Plug Back into Life: Fourteen Ways to Reclaim Real-Time Living

Consider taking a technology holiday. Turn off the computer.  Don’t use it on a daily basis.  If you have to use it, use it only for necessary tasks.  Force yourself to go offline, and say ‘goodbye’ temporarily (or possibly, permanently) to those people you are conducting a life with on the Internet.  You can start this in a gradual way by creating a computer/Internet-free day, gradually extending this to include larger periods of time.

Develop other interests. Your new interests should preferably have nothing to do with computers or the Internet. Try a new activity or hobby. Do something active, preferably with your body, as the Net is very cerebral. It would be even better if that hobby or activity could include your spouse, friend, or significant other, as this can serve to fulfill some of your social needs that were previously met on the Internet.

Exercise. There is probably no one single recommendation that I can make that can have as many positive effects on your life than exercise. Exercise offers a variety of potential benefits. It is fun; can improve your health; increase your longevity; improve your overall functioning on a daily basis; improve your energy; increase your mood; and improve your self-esteem. There is considerable research supporting the efficacy of exercise for improving psychological and addiction problems. Always consult your health care professional before beginning any kind of exercise program.

Watch less television.  I am convinced that the use and abuse of television exacerbates many problems in our society (especially violence). There appears to be a correlation between heavy TV use and Internet Addiction for some people.

Talk to your friends and family about what is happening in your life.  Internet abuse is a behavior that is typically practiced alone. The more you use it, the more isolated you become; the more isolated you become, the greater the likelihood that you will continue to feel shame, and engage in self-defeating/addictive patterns.

Try Counseling or Psychotherapy to assist you in dealing with the addictive behavior.  At times it is too difficult to break the addictive cycle alone.  A psychologist or other trained mental health professional can help you to identify your options.

Consider a support group. There are several online support groups for Internet abuse and addiction. Unfortunately many of these groups also serve as online chat rooms.

Other support groups such as Alcoholics Anonymous (AA), Sex Addicts Anonymous (SA), and Gamblers Anonymous (GA), can be useful as well. Some of the other Support Groups that Might be Helpful are:

  • Alcoholics Anonymous
  • Narcotics Anonymous
  • Alanon (which is for family and friends)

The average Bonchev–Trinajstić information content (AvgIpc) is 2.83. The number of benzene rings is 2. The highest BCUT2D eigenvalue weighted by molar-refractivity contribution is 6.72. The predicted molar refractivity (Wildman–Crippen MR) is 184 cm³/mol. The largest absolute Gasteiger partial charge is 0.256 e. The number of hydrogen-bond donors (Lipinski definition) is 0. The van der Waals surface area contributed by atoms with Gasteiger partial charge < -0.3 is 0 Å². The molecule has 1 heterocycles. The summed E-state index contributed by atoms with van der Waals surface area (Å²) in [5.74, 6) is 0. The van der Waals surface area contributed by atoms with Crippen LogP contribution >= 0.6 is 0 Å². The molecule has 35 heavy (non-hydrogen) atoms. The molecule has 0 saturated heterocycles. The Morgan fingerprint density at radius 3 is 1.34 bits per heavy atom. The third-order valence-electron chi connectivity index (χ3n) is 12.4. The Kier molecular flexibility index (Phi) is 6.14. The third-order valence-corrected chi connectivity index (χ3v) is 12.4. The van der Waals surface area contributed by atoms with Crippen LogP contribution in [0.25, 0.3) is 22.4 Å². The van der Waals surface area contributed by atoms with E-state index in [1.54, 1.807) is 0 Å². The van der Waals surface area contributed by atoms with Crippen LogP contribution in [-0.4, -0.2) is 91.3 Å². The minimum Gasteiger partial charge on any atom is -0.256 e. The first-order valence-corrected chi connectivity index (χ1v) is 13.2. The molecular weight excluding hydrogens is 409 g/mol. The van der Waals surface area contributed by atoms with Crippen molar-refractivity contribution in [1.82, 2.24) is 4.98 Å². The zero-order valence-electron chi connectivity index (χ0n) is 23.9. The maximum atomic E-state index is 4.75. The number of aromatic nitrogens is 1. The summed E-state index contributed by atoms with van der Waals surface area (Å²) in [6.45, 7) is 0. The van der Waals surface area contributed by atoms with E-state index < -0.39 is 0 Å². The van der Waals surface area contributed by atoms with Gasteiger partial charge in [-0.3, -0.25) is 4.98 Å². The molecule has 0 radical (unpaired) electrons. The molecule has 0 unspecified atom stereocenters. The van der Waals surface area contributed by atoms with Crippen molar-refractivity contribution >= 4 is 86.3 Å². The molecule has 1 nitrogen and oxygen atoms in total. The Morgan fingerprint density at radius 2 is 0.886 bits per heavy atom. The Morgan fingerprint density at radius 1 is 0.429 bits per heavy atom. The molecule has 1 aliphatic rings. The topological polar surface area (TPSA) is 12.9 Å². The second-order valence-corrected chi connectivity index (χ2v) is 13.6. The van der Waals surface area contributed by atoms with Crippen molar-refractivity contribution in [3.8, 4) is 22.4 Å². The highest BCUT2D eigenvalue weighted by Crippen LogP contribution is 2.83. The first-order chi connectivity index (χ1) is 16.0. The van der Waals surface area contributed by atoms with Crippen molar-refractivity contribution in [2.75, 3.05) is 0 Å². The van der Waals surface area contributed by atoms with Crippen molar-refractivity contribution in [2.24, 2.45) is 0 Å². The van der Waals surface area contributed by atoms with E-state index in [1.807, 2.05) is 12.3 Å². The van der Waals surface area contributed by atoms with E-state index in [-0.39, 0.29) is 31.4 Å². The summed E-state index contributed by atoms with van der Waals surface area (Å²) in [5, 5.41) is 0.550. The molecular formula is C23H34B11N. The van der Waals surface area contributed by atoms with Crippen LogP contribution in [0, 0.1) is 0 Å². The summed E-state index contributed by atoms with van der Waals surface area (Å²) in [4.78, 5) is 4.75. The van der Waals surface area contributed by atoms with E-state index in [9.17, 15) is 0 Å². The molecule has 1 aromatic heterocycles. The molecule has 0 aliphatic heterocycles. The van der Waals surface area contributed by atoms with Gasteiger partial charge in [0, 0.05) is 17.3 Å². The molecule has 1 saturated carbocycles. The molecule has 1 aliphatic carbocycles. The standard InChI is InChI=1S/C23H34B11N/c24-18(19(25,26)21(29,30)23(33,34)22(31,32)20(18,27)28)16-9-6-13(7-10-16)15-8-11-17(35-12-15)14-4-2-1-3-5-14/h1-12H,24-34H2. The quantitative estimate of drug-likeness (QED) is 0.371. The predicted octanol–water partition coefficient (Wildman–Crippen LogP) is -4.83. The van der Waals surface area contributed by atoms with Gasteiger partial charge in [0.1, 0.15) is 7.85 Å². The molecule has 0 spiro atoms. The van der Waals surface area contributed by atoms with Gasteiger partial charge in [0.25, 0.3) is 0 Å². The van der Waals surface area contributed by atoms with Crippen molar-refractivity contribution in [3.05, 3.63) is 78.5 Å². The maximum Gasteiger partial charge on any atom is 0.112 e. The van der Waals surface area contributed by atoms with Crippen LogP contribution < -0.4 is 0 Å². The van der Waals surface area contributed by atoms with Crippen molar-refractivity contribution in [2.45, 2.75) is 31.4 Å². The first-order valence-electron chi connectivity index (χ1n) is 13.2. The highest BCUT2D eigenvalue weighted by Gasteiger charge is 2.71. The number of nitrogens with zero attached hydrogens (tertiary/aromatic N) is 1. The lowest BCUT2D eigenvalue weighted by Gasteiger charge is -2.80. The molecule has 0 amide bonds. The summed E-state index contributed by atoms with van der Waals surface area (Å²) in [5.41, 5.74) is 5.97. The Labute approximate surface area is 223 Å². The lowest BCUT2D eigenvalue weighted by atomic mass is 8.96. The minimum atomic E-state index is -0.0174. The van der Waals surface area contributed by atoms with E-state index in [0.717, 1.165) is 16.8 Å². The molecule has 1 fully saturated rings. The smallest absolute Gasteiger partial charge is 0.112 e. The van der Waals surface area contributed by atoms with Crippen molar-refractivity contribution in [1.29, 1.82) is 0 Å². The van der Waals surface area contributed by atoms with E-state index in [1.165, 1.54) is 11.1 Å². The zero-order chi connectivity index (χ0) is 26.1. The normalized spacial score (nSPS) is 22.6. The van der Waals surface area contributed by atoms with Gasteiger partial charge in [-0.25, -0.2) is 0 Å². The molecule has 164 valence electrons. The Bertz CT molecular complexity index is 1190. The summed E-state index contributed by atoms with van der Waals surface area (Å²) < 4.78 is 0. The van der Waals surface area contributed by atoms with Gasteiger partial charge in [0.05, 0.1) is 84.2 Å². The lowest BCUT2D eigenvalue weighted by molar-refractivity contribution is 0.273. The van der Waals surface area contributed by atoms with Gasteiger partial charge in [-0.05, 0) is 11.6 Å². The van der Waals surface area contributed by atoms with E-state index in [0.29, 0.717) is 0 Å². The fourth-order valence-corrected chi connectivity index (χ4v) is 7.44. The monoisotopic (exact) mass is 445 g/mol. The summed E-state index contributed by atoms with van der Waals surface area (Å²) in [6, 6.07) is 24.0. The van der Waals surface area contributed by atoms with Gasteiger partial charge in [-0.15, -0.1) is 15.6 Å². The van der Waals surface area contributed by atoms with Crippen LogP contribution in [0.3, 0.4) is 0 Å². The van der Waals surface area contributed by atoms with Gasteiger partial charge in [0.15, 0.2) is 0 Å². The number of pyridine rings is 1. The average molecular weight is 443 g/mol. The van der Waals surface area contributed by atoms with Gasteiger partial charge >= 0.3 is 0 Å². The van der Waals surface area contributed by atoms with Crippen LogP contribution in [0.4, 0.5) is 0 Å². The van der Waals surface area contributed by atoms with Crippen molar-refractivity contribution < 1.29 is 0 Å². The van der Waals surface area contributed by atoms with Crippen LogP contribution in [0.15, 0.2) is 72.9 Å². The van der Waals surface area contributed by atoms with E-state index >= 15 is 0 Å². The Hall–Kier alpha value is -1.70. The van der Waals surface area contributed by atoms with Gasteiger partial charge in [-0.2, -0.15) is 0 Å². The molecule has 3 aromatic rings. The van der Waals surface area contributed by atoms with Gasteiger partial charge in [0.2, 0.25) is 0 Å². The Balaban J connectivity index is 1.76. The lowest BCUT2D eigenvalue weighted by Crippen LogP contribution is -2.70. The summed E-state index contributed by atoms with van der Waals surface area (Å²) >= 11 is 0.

• Alateen (for teenagers)
  • Alatot (for children)
  • Co-dependents Anonymous (which is for friends and loved ones who are living with or involved with an addict)
  • Gamblers Anonymous (this may be the one that is most closely aligned with Internet addiction, due to the similarities between Internet addiction and compulsive gambling)
  • Rational Recovery
  • Sex and Love Addicts Anonymous
  • Sexaholics Anonymous
  • Sex Addicts Anonymous
  • Overeaters Anonymous.
  • Debtors Anonymous

Develop new relationships and friendships. Developing new friendships can expand the inner satisfaction that you experience in your life. Although technology is stimulating, it may not provide the personal/emotional connection that real-time relationships can.

Talk to others about your use or overuse of the Net. Secrecy is one the seven predictors of an Internet addiction problem. Don’t keep it a secret. Secrecy breeds shame, and shame adds to the isolation that you may already feel. If the isolation continues, depression may occur.

Shorten your Internet sessions: Because the Internet seems to distort the passage of time, steps need to be taken to ground the user to the here-and-now. One way to do this is to increase your consciousness of the amount of time that you spend online and to spend less time on the Internet. 

Watch your moods and behaviors that may trigger Internet abuse. Use the Net only when absolutely necessary. Watch your boredom as this can trigger your use of the Net. We tend to resort to well-established patterns and coping mechanisms when bored, tired, hungry, or feeling other strong emotions. Loneliness is a common trigger for spending excessive amounts of time online. Watch yourself, so, as not to make excuses to use the Internet when you don’t actually have to.

Develop a Relapse Prevention Plan. Become aware of your rituals and triggers to go online. A trigger is an associative link or connection to the addiction pattern. Every addiction creates numerous associations that are formed by behavior rituals (patterns) performed during the development of the addiction. These rituals become very conditioned to your whole behavior pattern and can serve to kick-off the addictive cycle.

14.    Utilize spirituality as a support in making the changes you desire in you’re life. Spirituality can be a great resource for people. I’m not necessarily talking about God or organized religion per se, but rather the ability to connect with a higher sense of self and power in the Universe. For some people this is accomplished through God or organized religion, for others prayer, meditation, martial arts, exercise, the outdoors, art, music, poetry can serve to enliven their spiritual center. The important part is to be able to connect with your inner self, to expand that connection outward toward others, and to utilize that connection as a resource in your recovery. 

Copyright Dr. David Greenfield, 1999, 2013. All Rights Reserved.


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